Break \Break\ (br[=a]k), v. t. [imp. broke (br[=o]k), (Obs. Brake); p. p. Broken (br[=o]"k'n), (Obs. Broke); p. pr. & vb. n. Breaking.] [OE. breken, AS. brecan; akin to OS. brekan, D. breken, OHG. brehhan, G. brechen, Icel. braka to creak, Sw. braka, br["a]kka to crack, Dan. br[ae]kke to break, Goth. brikan to break, L. frangere. Cf. Bray to pound, Breach, Fragile.]
To strain apart; to sever by fracture; to divide with violence; as, to break a rope or chain; to break a seal; to break an axle; to break rocks or coal; to break a lock.
To lay open as by breaking; to divide; as, to break a package of goods.
To lay open, as a purpose; to disclose, divulge, or communicate.
Katharine, break thy mind to me.
To infringe or violate, as an obligation, law, or promise.
Out, out, hyena! these are thy wonted arts . . . To break all faith, all vows, deceive, betray.
To interrupt; to destroy the continuity of; to dissolve or terminate; as, to break silence; to break one's sleep; to break one's journey.
Go, release them, Ariel; My charms I'll break, their senses I'll restore.
To destroy the completeness of; to remove a part from; as, to break a set.
To destroy the arrangement of; to throw into disorder; to pierce; as, the cavalry were not able to break the British squares.
To shatter to pieces; to reduce to fragments.
The victim broke in pieces the musical instruments with which he had solaced the hours of captivity.
To exchange for other money or currency of smaller denomination; as, to break a five dollar bill.
To destroy the strength, firmness, or consistency of; as, to break flax.
To weaken or impair, as health, spirit, or mind.
An old man, broken with the storms of state.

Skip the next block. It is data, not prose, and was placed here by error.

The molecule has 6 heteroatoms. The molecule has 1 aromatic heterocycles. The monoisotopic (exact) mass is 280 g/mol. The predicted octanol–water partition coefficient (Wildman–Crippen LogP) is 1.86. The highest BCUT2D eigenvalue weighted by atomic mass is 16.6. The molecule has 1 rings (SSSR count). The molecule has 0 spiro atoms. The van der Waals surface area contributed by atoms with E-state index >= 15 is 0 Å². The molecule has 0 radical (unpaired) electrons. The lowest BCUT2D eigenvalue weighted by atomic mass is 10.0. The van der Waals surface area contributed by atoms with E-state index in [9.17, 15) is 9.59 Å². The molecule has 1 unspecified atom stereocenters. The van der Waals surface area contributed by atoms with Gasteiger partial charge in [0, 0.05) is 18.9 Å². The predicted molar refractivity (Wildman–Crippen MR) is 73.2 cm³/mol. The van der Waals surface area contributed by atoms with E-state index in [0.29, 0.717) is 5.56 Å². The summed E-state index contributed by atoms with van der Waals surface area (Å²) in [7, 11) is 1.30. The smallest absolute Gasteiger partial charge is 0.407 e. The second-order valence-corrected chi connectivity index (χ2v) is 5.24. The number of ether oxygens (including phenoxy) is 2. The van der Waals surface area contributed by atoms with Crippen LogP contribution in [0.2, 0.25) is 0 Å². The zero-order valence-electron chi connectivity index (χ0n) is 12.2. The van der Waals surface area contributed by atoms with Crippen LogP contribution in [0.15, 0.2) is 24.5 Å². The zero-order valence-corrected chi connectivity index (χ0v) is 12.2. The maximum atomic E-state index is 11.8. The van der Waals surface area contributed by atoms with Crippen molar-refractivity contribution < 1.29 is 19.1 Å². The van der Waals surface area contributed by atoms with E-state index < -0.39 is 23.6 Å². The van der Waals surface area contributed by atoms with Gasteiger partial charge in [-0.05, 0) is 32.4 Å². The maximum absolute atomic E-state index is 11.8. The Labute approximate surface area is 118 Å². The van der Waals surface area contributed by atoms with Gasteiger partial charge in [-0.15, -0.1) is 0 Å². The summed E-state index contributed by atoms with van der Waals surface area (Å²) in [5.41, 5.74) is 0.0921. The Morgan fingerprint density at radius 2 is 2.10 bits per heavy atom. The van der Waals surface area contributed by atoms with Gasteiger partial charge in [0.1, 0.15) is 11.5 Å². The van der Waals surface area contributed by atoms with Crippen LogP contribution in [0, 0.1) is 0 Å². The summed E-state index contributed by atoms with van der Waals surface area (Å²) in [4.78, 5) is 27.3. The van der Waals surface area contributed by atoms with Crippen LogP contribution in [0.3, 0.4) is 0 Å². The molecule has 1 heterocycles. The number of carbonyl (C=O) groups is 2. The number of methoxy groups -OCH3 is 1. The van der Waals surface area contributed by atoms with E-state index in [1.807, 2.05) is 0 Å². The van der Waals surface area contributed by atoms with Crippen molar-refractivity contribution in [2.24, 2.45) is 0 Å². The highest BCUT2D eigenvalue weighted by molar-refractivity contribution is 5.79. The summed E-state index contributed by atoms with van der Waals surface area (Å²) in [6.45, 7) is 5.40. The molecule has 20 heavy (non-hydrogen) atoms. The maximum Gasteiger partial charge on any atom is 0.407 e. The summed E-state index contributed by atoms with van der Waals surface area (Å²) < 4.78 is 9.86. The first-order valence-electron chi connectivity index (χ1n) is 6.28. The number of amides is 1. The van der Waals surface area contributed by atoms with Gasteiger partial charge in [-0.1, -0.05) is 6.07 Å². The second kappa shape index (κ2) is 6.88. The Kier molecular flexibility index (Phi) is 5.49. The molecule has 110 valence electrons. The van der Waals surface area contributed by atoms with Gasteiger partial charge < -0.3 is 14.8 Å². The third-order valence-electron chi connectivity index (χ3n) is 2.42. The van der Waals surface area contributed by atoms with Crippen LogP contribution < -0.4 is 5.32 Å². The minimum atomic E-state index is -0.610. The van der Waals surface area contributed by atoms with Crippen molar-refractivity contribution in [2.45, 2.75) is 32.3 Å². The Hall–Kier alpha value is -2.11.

To diminish the force of; to lessen the shock of, as a fall or blow.
I'll rather leap down first, and break your fall.
To impart, as news or information; to broach; -- with to, and often with a modified word implying some reserve; as, to break the news gently to the widow; to break a purpose cautiously to a friend.
To tame; to reduce to subjection; to make tractable; to discipline; as, to break a horse to the harness or saddle. ``To break a colt.''
Why, then thou canst not break her to the lute?
To destroy the financial credit of; to make bankrupt; to ruin.
With arts like these rich Matho, when he speaks, Attracts all fees, and little lawyers breaks.
To destroy the official character and standing of; to cashier; to dismiss. I see a great officer broken. --Swift. Note: With prepositions or adverbs: To break down.
To crush; to overwhelm; as, to break down one's strength; to break down opposition.
To remove, or open a way through, by breaking; as, to break down a door or wall. To break in.
To force in; as, to break in a door.
To train; to discipline; as, a horse well broken in. To break of, to rid of; to cause to abandon; as, to break one of a habit. To break off.
To separate by breaking; as, to break off a twig.
To stop suddenly; to abandon. ``Break off thy sins by righteousness.'' --Dan. iv. 27. To break open, to open by breaking. ``Open the door, or I will break it open.'' --Shak. To break out, to take or force out by breaking; as, to break out a pane of glass. To break out a cargo, to unstow a cargo, so as to unload it easily. To break through.